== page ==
Soldiers training with Aspire
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Training the British Army’s 1st (UK) Division

The software licences have been acquired, new users identified, and an implementation plan put in place. So, how long does it take before an organisation can be competent with a new platform?

As software use becomes one of the critical aspects of modern warfighting, rolling it out to end-users quickly and effectively is important to ensuring that no soldier is left behind. Slow rollouts of mission critical equipment can create disconnects in usage, as is ensuring all the key users are operating at the same baseline. Driving usage enables experience growth, builds confidence, and ensures greater uptakes in new technology.

So how has this been achieved at scale in the real world? Enter the British Army’s 1 DIV.

The contract

In September 2023, the British Army signed a major deal with Systematic – the acquisition of 1,400 new user licences for use by a variety of formations, ranging from the NATO Allied Rapid Reaction Corps (ARRC), through to 16 Air Assault Brigade Combat Team. Enabling this wide group of users to get the most out of their new software, and quickly, was a priority for both Systematic and the British Army. Traditional classroom teaching methods could support the delivery of learning outcomes, but these can be time-consuming to deliver.

An upcoming exercise for 1 DIV meant that an alternative training approach was needed, with up to 200 staff needing training on their new command-and-control software within an intensive week-long period, scheduled just two weeks after contract award.

Delivering at scale then became a key issue – if traditional classroom methods were used, then a high student-to-teacher ratio may leave some users behind. Adopting a trickle-down approach through train-the-trainer would take time and may not have the robustness needed with such a broad roll-out led by the supplier.

The solution? SitaWare Aspire.

The requirement

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The delivery

SitaWare Aspire is Systematic’s digital training solution, delivering in-app training to allow for a fully immersive training experience. Giving users guided lessons and a more hands-on experience means that they are able to fully explore the SitaWare suite, trying out features as they progress through a syllabus, and receive certification for the skills that they master.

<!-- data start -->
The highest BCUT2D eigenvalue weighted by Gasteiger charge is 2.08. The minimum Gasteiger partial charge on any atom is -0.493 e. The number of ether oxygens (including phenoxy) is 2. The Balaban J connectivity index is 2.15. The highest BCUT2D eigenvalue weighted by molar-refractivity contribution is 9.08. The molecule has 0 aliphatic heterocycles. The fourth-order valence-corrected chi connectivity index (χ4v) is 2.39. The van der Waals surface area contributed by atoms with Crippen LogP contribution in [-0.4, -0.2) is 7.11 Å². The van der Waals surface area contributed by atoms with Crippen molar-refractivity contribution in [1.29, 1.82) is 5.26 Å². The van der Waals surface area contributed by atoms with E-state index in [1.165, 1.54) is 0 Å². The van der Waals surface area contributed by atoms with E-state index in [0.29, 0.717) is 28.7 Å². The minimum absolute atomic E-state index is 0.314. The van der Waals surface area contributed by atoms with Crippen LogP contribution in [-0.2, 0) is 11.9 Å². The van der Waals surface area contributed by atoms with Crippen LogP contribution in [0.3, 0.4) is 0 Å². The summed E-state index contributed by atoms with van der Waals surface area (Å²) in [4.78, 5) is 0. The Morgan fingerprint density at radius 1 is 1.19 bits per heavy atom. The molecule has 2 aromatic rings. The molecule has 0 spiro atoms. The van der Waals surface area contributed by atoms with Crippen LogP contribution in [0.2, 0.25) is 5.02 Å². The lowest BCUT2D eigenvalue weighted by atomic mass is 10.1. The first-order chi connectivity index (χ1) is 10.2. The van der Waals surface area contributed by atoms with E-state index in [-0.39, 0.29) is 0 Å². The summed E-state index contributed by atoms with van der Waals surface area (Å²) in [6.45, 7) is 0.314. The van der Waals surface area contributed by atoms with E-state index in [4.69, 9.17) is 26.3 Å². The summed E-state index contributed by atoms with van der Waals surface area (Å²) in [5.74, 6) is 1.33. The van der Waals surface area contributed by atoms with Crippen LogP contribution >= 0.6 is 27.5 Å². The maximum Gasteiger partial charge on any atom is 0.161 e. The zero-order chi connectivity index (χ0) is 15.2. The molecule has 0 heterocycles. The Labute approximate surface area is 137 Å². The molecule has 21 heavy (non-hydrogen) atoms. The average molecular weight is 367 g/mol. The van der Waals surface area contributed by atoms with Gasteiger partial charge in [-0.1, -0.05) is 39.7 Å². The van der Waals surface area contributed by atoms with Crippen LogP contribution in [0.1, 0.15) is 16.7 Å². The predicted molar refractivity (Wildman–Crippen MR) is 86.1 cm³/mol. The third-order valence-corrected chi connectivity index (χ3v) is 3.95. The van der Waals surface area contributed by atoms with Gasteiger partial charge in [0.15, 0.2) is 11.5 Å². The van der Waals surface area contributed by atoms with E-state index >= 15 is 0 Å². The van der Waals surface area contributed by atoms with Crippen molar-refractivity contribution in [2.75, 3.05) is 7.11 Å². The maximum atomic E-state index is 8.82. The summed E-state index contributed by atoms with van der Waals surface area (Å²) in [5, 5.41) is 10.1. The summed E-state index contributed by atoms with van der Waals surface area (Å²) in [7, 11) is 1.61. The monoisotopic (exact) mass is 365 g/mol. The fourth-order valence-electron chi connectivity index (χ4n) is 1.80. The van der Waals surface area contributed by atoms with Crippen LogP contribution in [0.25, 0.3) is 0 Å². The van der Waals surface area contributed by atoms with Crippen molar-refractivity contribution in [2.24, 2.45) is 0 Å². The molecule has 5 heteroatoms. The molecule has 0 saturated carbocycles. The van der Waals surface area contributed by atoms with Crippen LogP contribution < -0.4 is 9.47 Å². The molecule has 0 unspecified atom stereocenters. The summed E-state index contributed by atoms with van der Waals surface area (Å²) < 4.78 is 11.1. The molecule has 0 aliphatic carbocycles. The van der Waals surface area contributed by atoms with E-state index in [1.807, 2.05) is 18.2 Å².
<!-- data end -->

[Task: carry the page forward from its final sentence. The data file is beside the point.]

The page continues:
Additionally, users are able to undertake lessons in their own time – using either their own workstations, or via a web browser.

With this platform at their disposal, the British Army decided to deploy it to ensure their troops could go from zero-experience to a competence baseline that would allow them to use the system at the upcoming exercise. However, getting it into the hands of the soldiers themselves proved to be another challenge.

Stringent IT security requirements for the end users’ devices created challenges in establishing a secure but accessible environment for training delivery, but in just two weeks the Systematic team worked up a solution by deploying SitaWare Aspire into a secure cloud-hosted server.

“Data security is increasingly important to military and defence industry customers. Finding a good middle ground where customer security requirements meet a mutual software delivery process can be tricky at times; and require some out-of-the-box thinking. Companies also need to be able to protect their products, but also get some ideas on what challenges users face because this helps with product improvements. This solution allowed us to deliver within the framework of the customer’s technical security processes and without compromising on our own delivery architecture,” says Chris Harris, Project Manager and Senior Solution Architect with Systematic.

To support the training event, Systematic deployed a small group of engineering and subject-matter experts (SMEs), who were able to remain largely hands-off during the week-long training event.

Over a six-day period, 140 soldiers were trained, with some staying in a central location with SMEs, while others went to their own spaces to work and undertake training at their own pace alongside their current tasks, or even after hours.

“What made this deployment a success was the way in which everyone leaned in. The customer was really engaged with us and worked very closely to help us understand their requirements and processes. People from Systematic’s offices in the UK and Denmark also really pulled together to meet the challenge,” according to Hill.

“This also helped to prove the cost effectiveness of SitaWare Aspire, particularly when compared to conventional training courses that are purely instructor-led and in a classroom. We were also able to deliver and scale to the requirement rapidly, while ensuring the customer was able to meet their own schedules and deadlines for the exercise. The flexibility of the software’s distribution to users also met with the customer’s security requirements, as well as our own deployment architectures, processes, and requirements,” Hill added.

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